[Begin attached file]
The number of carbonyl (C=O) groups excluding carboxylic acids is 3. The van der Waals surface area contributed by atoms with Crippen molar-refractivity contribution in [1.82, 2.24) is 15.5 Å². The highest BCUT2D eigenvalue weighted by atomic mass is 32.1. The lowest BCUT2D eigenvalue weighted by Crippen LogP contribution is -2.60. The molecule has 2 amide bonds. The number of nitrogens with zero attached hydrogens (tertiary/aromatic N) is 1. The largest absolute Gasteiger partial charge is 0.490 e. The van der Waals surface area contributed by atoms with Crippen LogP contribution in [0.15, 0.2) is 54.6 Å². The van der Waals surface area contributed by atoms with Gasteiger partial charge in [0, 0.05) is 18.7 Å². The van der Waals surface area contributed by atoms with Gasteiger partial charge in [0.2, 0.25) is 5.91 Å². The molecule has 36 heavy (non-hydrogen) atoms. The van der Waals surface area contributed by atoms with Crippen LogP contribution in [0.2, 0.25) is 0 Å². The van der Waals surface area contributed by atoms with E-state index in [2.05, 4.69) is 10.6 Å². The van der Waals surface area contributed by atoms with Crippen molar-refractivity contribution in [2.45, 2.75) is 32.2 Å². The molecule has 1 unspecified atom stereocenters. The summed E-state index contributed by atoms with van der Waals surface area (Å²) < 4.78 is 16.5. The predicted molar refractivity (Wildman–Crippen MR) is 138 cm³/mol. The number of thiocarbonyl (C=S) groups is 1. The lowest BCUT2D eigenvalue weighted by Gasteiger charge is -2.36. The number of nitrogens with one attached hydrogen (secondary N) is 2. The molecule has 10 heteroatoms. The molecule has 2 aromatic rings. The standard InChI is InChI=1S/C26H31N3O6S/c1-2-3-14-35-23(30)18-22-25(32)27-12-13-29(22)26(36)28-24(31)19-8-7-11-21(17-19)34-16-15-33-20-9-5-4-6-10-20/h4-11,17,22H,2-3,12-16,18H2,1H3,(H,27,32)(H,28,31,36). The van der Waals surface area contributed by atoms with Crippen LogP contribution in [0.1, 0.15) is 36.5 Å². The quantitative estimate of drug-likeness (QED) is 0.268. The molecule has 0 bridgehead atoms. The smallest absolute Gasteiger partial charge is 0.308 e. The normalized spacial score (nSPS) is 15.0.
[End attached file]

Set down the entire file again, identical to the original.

The number of carbonyl (C=O) groups excluding carboxylic acids is 3. The van der Waals surface area contributed by atoms with Crippen molar-refractivity contribution in [1.82, 2.24) is 15.5 Å². The highest BCUT2D eigenvalue weighted by atomic mass is 32.1. The lowest BCUT2D eigenvalue weighted by Crippen LogP contribution is -2.60. The molecule has 2 amide bonds. The number of nitrogens with zero attached hydrogens (tertiary/aromatic N) is 1. The largest absolute Gasteiger partial charge is 0.490 e. The van der Waals surface area contributed by atoms with Crippen LogP contribution in [0.15, 0.2) is 54.6 Å². The van der Waals surface area contributed by atoms with Gasteiger partial charge in [0, 0.05) is 18.7 Å². The van der Waals surface area contributed by atoms with Gasteiger partial charge in [0.2, 0.25) is 5.91 Å². The molecule has 36 heavy (non-hydrogen) atoms. The van der Waals surface area contributed by atoms with Crippen LogP contribution in [0.2, 0.25) is 0 Å². The van der Waals surface area contributed by atoms with E-state index in [2.05, 4.69) is 10.6 Å². The van der Waals surface area contributed by atoms with Crippen molar-refractivity contribution in [2.45, 2.75) is 32.2 Å². The molecule has 1 unspecified atom stereocenters. The summed E-state index contributed by atoms with van der Waals surface area (Å²) < 4.78 is 16.5. The predicted molar refractivity (Wildman–Crippen MR) is 138 cm³/mol. The number of thiocarbonyl (C=S) groups is 1. The lowest BCUT2D eigenvalue weighted by Gasteiger charge is -2.36. The number of nitrogens with one attached hydrogen (secondary N) is 2. The molecule has 10 heteroatoms. The molecule has 2 aromatic rings. The standard InChI is InChI=1S/C26H31N3O6S/c1-2-3-14-35-23(30)18-22-25(32)27-12-13-29(22)26(36)28-24(31)19-8-7-11-21(17-19)34-16-15-33-20-9-5-4-6-10-20/h4-11,17,22H,2-3,12-16,18H2,1H3,(H,27,32)(H,28,31,36). The van der Waals surface area contributed by atoms with Crippen LogP contribution in [0.1, 0.15) is 36.5 Å². The quantitative estimate of drug-likeness (QED) is 0.268. The molecule has 0 bridgehead atoms. The smallest absolute Gasteiger partial charge is 0.308 e. The normalized spacial score (nSPS) is 15.0.